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Cemeteries On-Line for Taylor County.

Find A Grave This site has photos and information from all over the country. You can check it out by surname, cemetery, name or even by county.

Calculate Birthdate

Calculate age from Tombstone data i.e. 46 years 4 months 16 days

Slot-and-Tab Tombs very informational page by Tom Kunesh.

Metal Tombstones by Mark Culver

Zinc Tombstones Lots of Answers about Tombstones

  • How to clean
  • Tombstone rubbings

Tombstones of Taylor County

Covered Graves of Taylor County

CALCULATE Age from Tombstone Date

Saving Cemeteries

Sign the National Cemetery Protection Act Petition at

Mailing List to save Georgia Cemeteries
Topic: A mailing list for anyone interested in locating, and preserving historical information about, Georgia cemeteries. We welcome queries and postings regarding location of graves, cemeteries which have been indexed both on the internet and in other written forms, cemetery research, and the care of tombstones.

GA Cemetery Preservation

Other ideas for Saving a Cemetery

  • Locate an Eagle Scout who would take this as a Project
  • Find out who owns the property today
  • Use the Surname Query Boards and/or mailing lists to locate as many descendants as possible
  • Use Newspaper editors and Feature Writers
  • Make everyone in the County aware of the cemetery by media, letter writing, etc.

Guidelines for Evaluating and Registering Cemeteries and Burial Places from US Dept of Interior.

Symbols on Tombstones

Christian symbols that you might find on tombstones. Note "Trinity" (on side bar) as well as others.

Alphabetical Listing

Cemeteries on-line

USGenWeb Tombstone Project

Funeral Homes Serving Taylor County

Goddard Funeral Home
310 S Collins St
Reynolds, GA 31076
(478) 847-4181

Early Records on-line Goddard Funeral Home Records 1935 - 1940

Edwards Funeral Home
203 West Main Street
Butler, GA 31006
(912) 862-3256
African-American Funeral Homes
Hicks & Sons Mortuary
2233 Anthony Road
Macon, Georgia 31204.
Phone 478-788-4300
(The records for the Hicks Funeral Home in Butler are kept in Macon)
Bentley and Son Butler, Macon, and Roberta Symbols of various Beliefs



THE ASSOCIATION FOR GRAVESTONE STUDIES (AGS) was founded in 1977 for the purpose of furthering the study and preservation of gravestones. This is an international organization with an interest in gravemarkers of all periods.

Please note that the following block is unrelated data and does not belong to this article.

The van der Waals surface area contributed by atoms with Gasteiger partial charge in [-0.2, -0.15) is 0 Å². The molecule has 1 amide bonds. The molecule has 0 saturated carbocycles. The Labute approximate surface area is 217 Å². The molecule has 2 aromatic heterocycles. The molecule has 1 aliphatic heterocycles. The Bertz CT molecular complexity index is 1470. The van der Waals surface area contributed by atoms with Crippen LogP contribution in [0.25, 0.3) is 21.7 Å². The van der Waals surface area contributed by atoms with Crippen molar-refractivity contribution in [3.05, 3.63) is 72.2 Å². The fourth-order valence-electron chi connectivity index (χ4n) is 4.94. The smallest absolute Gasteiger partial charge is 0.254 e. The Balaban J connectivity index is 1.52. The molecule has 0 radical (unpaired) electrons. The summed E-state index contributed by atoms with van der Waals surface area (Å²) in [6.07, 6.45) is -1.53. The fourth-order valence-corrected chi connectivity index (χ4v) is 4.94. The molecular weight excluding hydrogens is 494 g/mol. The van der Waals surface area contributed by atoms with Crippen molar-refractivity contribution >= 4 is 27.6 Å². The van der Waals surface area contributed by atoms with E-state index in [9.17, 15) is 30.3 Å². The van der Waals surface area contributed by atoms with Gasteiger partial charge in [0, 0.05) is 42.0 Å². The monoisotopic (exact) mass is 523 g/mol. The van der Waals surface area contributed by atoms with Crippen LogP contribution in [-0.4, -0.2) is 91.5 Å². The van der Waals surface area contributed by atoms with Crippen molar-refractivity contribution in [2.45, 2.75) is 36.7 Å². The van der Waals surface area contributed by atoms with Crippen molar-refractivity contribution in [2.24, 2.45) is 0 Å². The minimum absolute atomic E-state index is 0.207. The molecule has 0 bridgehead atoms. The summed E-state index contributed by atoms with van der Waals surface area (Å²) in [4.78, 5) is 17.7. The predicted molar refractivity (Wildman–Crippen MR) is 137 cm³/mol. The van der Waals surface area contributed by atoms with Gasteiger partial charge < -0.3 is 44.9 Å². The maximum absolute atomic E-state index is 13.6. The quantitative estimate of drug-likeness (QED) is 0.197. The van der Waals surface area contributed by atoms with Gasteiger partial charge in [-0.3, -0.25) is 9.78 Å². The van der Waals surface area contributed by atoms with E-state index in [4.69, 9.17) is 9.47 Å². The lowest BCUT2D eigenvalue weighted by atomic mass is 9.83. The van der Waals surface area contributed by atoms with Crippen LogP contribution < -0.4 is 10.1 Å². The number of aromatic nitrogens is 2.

CEMETERY SYMBOLISM A Wary Glossary of Symbols on Tombstones.

Here's how to figure out a birthdate from the exact age at death often found on tombstones.


 How do you figure the birthdate?

 Suppose the person died May 6, 1889, at the age of
 71 years, 7 months, 9 days.

 1. Write the year, month, day as:  18890506
 2. Subtract the age at death:         710709
3. This gives the figure:   18179797
4. Now subtract 8870: 
 5. The result is: 18170927
 Year 1817, 9th month (Sept), 27th day or 27 Sept, 1817

 Source: Platte Co, MO Historical/Genealogical Society

Covered Graves -Union Methodist Church Cemetery - Taylor County

Covered Graves

There are still several remaining "covered graves" in Taylor County-- Union Methodist - Hays Campground(County Rd 92 off State 208);New Hope Cemetery(Little Vine)- Reynolds; Mt. Nebo Cemetery(Bloodworth) - Charing. At one time these were also at Horeb-Shiloh Cemetery-Daviston.

These were wooden framed buildings with shingled roofs made of cedar--used because of the long lasting quality of cedar. The sides are carvd pickets with a point at the top. The corners are 4 x 4s and the ends are closed in at the roof.

Mr. John Adams, Editor of the Taylor County Tracer, monthly newsletter of the Taylor County Historical-Genealogical Society, studied wills to glean information about burial practices.

Persons Walker - 1788-1854
"I desire and direct that two hundred dollars and more if necessary be set apart and appropriated to the building of a stone wall embracing around the graves of my two children already buried and to enclose a part learge enough for the graves of all the members of my family to be protected from the rain by a shingled roof"

Suggestion from another mailing list:
A friend types this on a 3x5
card then puts her name, relationship, snail-mail address and e-mail address
on the back, then laminates it, punches a hole in it and ties it to a single
stem artificial flower and puts it on her ancestor's graves when she is
visiting cemeteries whether those close by or in different states.  That way
the next person who might be researching may get in touch with her.  

Dear Ancestor:
Your tombstone stands among the rest; 
Neglected and alone
The name and date are chiseled out
On polished, marbled stone.
It reaches out to all who care 
It is too late to mourn.
You did not know that I exist